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Tips to help alleviate chronic sleep problems

Snoring classic alarm clock on blue pastel trendy background.
Stock Adobe
Snoring classic alarm clock on blue pastel trendy background.

There’s no question that our sleep has been affected by the coronavirus pandemic. As it now continues into 2022, perhaps you've experienced stress-related insomnia or just not feeling well rested no matter how many hours of sleep you get.

Dr. B Tucker Woodson is the director of the Froedtert Hospital and the Medical College of Wisconsin Sleep Disorders Program and professor and chief of the division of sleep medicine and sleep surgery at MCW. He notes that some of us have a predisposition to sleep problems, but when you account for any precipitating factors, like the ongoing pandemic, and perpetuation of any other poor sleep habits — this can easily add up to chronic sleep problems.

"Chronic loss of sleep affects health in a lot of different ways. Fundamentally, when we don't get good sleep we're tired. We just don't function as well, our behavior changes, it affects our mood, it affects our reaction time," Woodson explains. Chronic sleep loss also impacts our ability to handle infections, a growing concern as we now enter cold and flu season on top of rising COVID-19 cases.

Plus, now you add wintertime in Wisconsin and less daylight and you may be struggling even more to feel well-rested. However, Woodson says that people tend to get more sleep during the winter compared to other times of the year. "We keep up the same bedtime, but tend to stay in bed longer so they extend their sleep time, which makes a lot of sense. A lot of what controls sleep is this circadian clock in our brain—it's very, very sensitive to light," he explains.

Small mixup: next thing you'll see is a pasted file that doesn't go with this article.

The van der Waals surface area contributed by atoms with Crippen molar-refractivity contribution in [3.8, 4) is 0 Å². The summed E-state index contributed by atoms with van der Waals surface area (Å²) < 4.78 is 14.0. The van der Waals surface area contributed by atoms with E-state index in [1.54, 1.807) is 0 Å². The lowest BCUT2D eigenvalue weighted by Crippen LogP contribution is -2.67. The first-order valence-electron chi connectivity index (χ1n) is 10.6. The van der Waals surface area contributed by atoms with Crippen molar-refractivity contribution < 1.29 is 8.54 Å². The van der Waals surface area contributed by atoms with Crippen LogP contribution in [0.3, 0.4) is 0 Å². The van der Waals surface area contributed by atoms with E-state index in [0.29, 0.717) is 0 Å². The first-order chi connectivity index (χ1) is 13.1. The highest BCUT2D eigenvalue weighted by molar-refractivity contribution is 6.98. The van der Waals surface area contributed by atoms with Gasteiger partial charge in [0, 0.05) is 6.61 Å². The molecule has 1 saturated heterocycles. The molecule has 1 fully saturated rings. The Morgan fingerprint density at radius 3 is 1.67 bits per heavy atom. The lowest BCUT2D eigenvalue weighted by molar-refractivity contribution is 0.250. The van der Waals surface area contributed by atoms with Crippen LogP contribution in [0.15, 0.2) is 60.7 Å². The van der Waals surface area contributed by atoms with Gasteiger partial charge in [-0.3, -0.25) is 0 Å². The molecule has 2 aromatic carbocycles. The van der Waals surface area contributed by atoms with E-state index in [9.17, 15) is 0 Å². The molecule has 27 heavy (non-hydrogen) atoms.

Working remotely can also impact your daily routine, but working from home may not be messing with your circadian clock as much as you would expect, according to Woodson. As we have shifted from incandescent to LED lighting, "in many ways, our indoor light environments are much closer to daylight than they were in the past. So we're actually getting exposure to some of these wavelengths, which control the circadian rhythm," he says.

Our bodies aren't just sensitive to brightness of the light, but the wavelength of the light according to Woodson. The blue light in these wavelengths does impact our circadian clock — like those emitted from computer and phone screens.

If you are experiencing difficulty sleeping, Woodson suggests trying to maintain these basic sleep hygiene habits:

  • Avoid too much caffeine during the day and too much alcohol during the evening.
  • Reduce screen time right before bed, especially if you're having chronic problems sleeping.
  • Set up a regular bedtime and try not to vary those times too drastically between the weekdays and weekends.
  • Make your bedroom a quiet, relaxing place and don't use it for work.

Woodson admits this has become more difficult with our home environments becoming our work environments over the past two years.
"That actually adds a lot of stress. Your brain recognizes that, and so it then makes your home environment from being more relaxing and makes it more stressful. So really, I think it'd be important to actually really dedicate the bedroom environment as being a place that's really key towards rest and relaxation and not being a place that's associated with work."

Audrey Nowakowski is a WUWM host and producer for Lake Effect.
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